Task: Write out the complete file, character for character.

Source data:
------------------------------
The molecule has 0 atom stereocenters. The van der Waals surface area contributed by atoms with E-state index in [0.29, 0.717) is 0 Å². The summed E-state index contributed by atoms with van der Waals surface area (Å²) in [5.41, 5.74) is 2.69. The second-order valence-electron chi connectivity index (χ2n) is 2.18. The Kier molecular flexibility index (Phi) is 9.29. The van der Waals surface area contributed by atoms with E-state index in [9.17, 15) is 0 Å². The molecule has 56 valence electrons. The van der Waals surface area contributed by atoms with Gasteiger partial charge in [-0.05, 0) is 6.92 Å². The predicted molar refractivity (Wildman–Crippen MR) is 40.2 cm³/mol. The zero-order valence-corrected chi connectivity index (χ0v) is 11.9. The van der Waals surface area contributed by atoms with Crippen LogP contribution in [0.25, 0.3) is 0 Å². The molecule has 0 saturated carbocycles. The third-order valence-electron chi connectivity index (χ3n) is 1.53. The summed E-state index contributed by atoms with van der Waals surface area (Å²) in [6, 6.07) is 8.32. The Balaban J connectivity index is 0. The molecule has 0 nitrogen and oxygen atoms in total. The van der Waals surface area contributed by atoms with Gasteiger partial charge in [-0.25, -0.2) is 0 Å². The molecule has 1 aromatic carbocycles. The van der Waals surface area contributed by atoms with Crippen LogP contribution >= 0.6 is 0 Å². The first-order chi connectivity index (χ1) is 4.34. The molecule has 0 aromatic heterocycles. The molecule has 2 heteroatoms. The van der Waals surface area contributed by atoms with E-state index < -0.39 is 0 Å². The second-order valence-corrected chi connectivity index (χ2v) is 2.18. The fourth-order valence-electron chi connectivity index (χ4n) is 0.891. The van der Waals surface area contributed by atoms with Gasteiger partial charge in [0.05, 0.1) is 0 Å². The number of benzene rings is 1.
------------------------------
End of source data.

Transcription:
The molecule has 0 atom stereocenters. The van der Waals surface area contributed by atoms with E-state index in [0.29, 0.717) is 0 Å². The summed E-state index contributed by atoms with van der Waals surface area (Å²) in [5.41, 5.74) is 2.69. The second-order valence-electron chi connectivity index (χ2n) is 2.18. The Kier molecular flexibility index (Phi) is 9.29. The van der Waals surface area contributed by atoms with E-state index in [9.17, 15) is 0 Å². The molecule has 56 valence electrons. The van der Waals surface area contributed by atoms with Gasteiger partial charge in [-0.05, 0) is 6.92 Å². The predicted molar refractivity (Wildman–Crippen MR) is 40.2 cm³/mol. The zero-order valence-corrected chi connectivity index (χ0v) is 11.9. The van der Waals surface area contributed by atoms with Crippen LogP contribution in [0.25, 0.3) is 0 Å². The molecule has 0 saturated carbocycles. The third-order valence-electron chi connectivity index (χ3n) is 1.53. The summed E-state index contributed by atoms with van der Waals surface area (Å²) in [6, 6.07) is 8.32. The Balaban J connectivity index is 0. The molecule has 0 nitrogen and oxygen atoms in total. The van der Waals surface area contributed by atoms with Gasteiger partial charge in [-0.25, -0.2) is 0 Å². The molecule has 1 aromatic carbocycles. The van der Waals surface area contributed by atoms with Crippen LogP contribution >= 0.6 is 0 Å². The first-order chi connectivity index (χ1) is 4.34. The molecule has 0 aromatic heterocycles. The molecule has 2 heteroatoms. The van der Waals surface area contributed by atoms with E-state index < -0.39 is 0 Å². The second-order valence-corrected chi connectivity index (χ2v) is 2.18. The fourth-order valence-electron chi connectivity index (χ4n) is 0.891. The van der Waals surface area contributed by atoms with Gasteiger partial charge in [0.05, 0.1) is 0 Å². The number of benzene rings is 1.